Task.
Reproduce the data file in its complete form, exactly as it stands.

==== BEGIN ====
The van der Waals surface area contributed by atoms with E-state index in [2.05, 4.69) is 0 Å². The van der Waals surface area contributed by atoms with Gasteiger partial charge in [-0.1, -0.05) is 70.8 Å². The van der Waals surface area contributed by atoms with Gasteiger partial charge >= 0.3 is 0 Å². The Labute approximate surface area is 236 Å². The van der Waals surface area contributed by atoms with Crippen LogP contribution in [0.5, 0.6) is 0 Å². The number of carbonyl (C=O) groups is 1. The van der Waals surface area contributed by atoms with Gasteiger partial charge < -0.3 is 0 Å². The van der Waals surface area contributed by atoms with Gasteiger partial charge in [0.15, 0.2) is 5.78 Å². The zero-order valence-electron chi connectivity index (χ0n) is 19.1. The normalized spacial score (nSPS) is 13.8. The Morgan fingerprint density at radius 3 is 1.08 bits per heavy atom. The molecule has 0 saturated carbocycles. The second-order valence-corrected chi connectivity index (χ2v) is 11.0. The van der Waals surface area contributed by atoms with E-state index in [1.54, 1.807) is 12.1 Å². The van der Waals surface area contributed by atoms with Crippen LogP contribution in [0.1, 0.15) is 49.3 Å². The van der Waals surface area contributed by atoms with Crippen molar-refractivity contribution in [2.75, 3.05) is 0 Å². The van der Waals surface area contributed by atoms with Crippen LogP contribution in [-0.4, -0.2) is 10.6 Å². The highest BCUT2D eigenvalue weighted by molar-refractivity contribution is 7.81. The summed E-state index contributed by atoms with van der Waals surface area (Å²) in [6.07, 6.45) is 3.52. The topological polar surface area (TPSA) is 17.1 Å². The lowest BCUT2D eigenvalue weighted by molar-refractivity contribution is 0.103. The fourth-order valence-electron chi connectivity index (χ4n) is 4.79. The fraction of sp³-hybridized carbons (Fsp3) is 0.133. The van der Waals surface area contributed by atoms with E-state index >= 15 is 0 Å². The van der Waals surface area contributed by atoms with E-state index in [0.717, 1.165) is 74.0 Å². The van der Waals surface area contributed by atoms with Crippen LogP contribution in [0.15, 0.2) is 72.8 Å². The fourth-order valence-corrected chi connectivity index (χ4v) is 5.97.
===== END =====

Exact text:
The van der Waals surface area contributed by atoms with E-state index in [2.05, 4.69) is 0 Å². The van der Waals surface area contributed by atoms with Gasteiger partial charge in [-0.1, -0.05) is 70.8 Å². The van der Waals surface area contributed by atoms with Gasteiger partial charge >= 0.3 is 0 Å². The Labute approximate surface area is 236 Å². The van der Waals surface area contributed by atoms with Crippen LogP contribution in [0.5, 0.6) is 0 Å². The number of carbonyl (C=O) groups is 1. The van der Waals surface area contributed by atoms with Gasteiger partial charge < -0.3 is 0 Å². The van der Waals surface area contributed by atoms with Gasteiger partial charge in [0.15, 0.2) is 5.78 Å². The zero-order valence-electron chi connectivity index (χ0n) is 19.1. The normalized spacial score (nSPS) is 13.8. The Morgan fingerprint density at radius 3 is 1.08 bits per heavy atom. The molecule has 0 saturated carbocycles. The second-order valence-corrected chi connectivity index (χ2v) is 11.0. The van der Waals surface area contributed by atoms with E-state index in [1.54, 1.807) is 12.1 Å². The van der Waals surface area contributed by atoms with Crippen LogP contribution in [0.1, 0.15) is 49.3 Å². The van der Waals surface area contributed by atoms with Crippen molar-refractivity contribution in [2.75, 3.05) is 0 Å². The van der Waals surface area contributed by atoms with Crippen LogP contribution in [-0.4, -0.2) is 10.6 Å². The highest BCUT2D eigenvalue weighted by molar-refractivity contribution is 7.81. The summed E-state index contributed by atoms with van der Waals surface area (Å²) in [6.07, 6.45) is 3.52. The topological polar surface area (TPSA) is 17.1 Å². The lowest BCUT2D eigenvalue weighted by molar-refractivity contribution is 0.103. The fourth-order valence-electron chi connectivity index (χ4n) is 4.79. The fraction of sp³-hybridized carbons (Fsp3) is 0.133. The van der Waals surface area contributed by atoms with E-state index >= 15 is 0 Å². The van der Waals surface area contributed by atoms with E-state index in [0.717, 1.165) is 74.0 Å². The van der Waals surface area contributed by atoms with Crippen LogP contribution in [0.15, 0.2) is 72.8 Å². The fourth-order valence-corrected chi connectivity index (χ4v) is 5.97.